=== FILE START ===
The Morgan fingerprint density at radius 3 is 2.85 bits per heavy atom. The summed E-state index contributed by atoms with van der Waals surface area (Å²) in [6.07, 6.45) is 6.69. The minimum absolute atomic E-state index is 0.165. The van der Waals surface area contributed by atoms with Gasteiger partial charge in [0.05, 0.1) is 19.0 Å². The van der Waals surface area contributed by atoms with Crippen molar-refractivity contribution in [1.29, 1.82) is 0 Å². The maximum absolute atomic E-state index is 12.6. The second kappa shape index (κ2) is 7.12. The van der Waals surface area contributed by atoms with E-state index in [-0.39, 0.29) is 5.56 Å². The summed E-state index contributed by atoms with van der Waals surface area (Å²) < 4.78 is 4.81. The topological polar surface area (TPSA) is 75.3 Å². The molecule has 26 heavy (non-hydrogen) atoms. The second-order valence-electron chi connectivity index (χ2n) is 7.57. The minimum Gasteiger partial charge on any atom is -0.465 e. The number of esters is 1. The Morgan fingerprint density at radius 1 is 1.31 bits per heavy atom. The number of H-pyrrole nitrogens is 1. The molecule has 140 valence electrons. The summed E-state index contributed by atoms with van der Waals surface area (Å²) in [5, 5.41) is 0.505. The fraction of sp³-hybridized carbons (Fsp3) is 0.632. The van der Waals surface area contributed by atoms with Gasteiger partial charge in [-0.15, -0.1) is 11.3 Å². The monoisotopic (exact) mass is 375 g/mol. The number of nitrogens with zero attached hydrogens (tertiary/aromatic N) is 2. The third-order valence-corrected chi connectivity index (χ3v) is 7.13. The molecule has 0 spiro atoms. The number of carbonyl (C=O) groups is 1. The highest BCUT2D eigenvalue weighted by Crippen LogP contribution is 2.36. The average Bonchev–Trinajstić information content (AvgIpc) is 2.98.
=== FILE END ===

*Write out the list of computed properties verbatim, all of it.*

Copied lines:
The Morgan fingerprint density at radius 3 is 2.85 bits per heavy atom. The summed E-state index contributed by atoms with van der Waals surface area (Å²) in [6.07, 6.45) is 6.69. The minimum absolute atomic E-state index is 0.165. The van der Waals surface area contributed by atoms with Gasteiger partial charge in [0.05, 0.1) is 19.0 Å². The van der Waals surface area contributed by atoms with Crippen molar-refractivity contribution in [1.29, 1.82) is 0 Å². The maximum absolute atomic E-state index is 12.6. The second kappa shape index (κ2) is 7.12. The van der Waals surface area contributed by atoms with E-state index in [-0.39, 0.29) is 5.56 Å². The summed E-state index contributed by atoms with van der Waals surface area (Å²) < 4.78 is 4.81. The topological polar surface area (TPSA) is 75.3 Å². The molecule has 26 heavy (non-hydrogen) atoms. The second-order valence-electron chi connectivity index (χ2n) is 7.57. The minimum Gasteiger partial charge on any atom is -0.465 e. The number of esters is 1. The Morgan fingerprint density at radius 1 is 1.31 bits per heavy atom. The number of H-pyrrole nitrogens is 1. The molecule has 140 valence electrons. The summed E-state index contributed by atoms with van der Waals surface area (Å²) in [5, 5.41) is 0.505. The fraction of sp³-hybridized carbons (Fsp3) is 0.632. The van der Waals surface area contributed by atoms with Gasteiger partial charge in [-0.15, -0.1) is 11.3 Å². The monoisotopic (exact) mass is 375 g/mol. The number of nitrogens with zero attached hydrogens (tertiary/aromatic N) is 2. The third-order valence-corrected chi connectivity index (χ3v) is 7.13. The molecule has 0 spiro atoms. The number of carbonyl (C=O) groups is 1. The highest BCUT2D eigenvalue weighted by Crippen LogP contribution is 2.36. The average Bonchev–Trinajstić information content (AvgIpc) is 2.98.